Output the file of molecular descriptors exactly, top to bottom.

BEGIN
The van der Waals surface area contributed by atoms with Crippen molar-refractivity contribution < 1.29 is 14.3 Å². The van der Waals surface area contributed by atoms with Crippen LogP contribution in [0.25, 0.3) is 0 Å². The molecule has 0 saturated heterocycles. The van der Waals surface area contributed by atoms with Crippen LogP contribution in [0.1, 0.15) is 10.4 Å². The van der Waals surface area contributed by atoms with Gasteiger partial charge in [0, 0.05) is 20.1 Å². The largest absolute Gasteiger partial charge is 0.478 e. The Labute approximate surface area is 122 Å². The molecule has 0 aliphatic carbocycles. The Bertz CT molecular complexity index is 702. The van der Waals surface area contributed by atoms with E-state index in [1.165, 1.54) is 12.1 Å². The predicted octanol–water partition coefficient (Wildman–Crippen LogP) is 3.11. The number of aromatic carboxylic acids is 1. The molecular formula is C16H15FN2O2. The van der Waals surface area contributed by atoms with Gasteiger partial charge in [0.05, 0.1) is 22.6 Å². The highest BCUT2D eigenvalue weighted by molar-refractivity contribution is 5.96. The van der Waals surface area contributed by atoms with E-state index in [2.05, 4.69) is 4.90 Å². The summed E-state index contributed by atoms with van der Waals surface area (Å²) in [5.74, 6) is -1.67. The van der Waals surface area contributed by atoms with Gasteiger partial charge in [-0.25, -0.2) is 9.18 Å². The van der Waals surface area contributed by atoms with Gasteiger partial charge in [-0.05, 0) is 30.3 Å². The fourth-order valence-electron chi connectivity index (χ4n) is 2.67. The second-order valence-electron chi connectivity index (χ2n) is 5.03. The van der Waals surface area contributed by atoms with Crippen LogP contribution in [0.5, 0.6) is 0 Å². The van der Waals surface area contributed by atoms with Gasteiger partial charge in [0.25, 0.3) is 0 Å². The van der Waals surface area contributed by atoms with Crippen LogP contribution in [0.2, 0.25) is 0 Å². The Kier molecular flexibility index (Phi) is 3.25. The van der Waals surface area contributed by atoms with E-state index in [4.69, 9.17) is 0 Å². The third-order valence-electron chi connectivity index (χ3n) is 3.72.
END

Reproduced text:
The van der Waals surface area contributed by atoms with Crippen molar-refractivity contribution < 1.29 is 14.3 Å². The van der Waals surface area contributed by atoms with Crippen LogP contribution in [0.25, 0.3) is 0 Å². The molecule has 0 saturated heterocycles. The van der Waals surface area contributed by atoms with Crippen LogP contribution in [0.1, 0.15) is 10.4 Å². The van der Waals surface area contributed by atoms with Gasteiger partial charge in [0, 0.05) is 20.1 Å². The largest absolute Gasteiger partial charge is 0.478 e. The Labute approximate surface area is 122 Å². The molecule has 0 aliphatic carbocycles. The Bertz CT molecular complexity index is 702. The van der Waals surface area contributed by atoms with E-state index in [1.165, 1.54) is 12.1 Å². The predicted octanol–water partition coefficient (Wildman–Crippen LogP) is 3.11. The number of aromatic carboxylic acids is 1. The molecular formula is C16H15FN2O2. The van der Waals surface area contributed by atoms with Gasteiger partial charge in [0.05, 0.1) is 22.6 Å². The highest BCUT2D eigenvalue weighted by molar-refractivity contribution is 5.96. The van der Waals surface area contributed by atoms with E-state index in [2.05, 4.69) is 4.90 Å². The summed E-state index contributed by atoms with van der Waals surface area (Å²) in [5.74, 6) is -1.67. The van der Waals surface area contributed by atoms with Gasteiger partial charge in [-0.25, -0.2) is 9.18 Å². The van der Waals surface area contributed by atoms with Gasteiger partial charge in [-0.05, 0) is 30.3 Å². The fourth-order valence-electron chi connectivity index (χ4n) is 2.67. The second-order valence-electron chi connectivity index (χ2n) is 5.03. The van der Waals surface area contributed by atoms with Crippen LogP contribution in [0.5, 0.6) is 0 Å². The van der Waals surface area contributed by atoms with Gasteiger partial charge in [0.25, 0.3) is 0 Å². The van der Waals surface area contributed by atoms with Crippen LogP contribution in [0.2, 0.25) is 0 Å². The Kier molecular flexibility index (Phi) is 3.25. The van der Waals surface area contributed by atoms with E-state index in [4.69, 9.17) is 0 Å². The third-order valence-electron chi connectivity index (χ3n) is 3.72.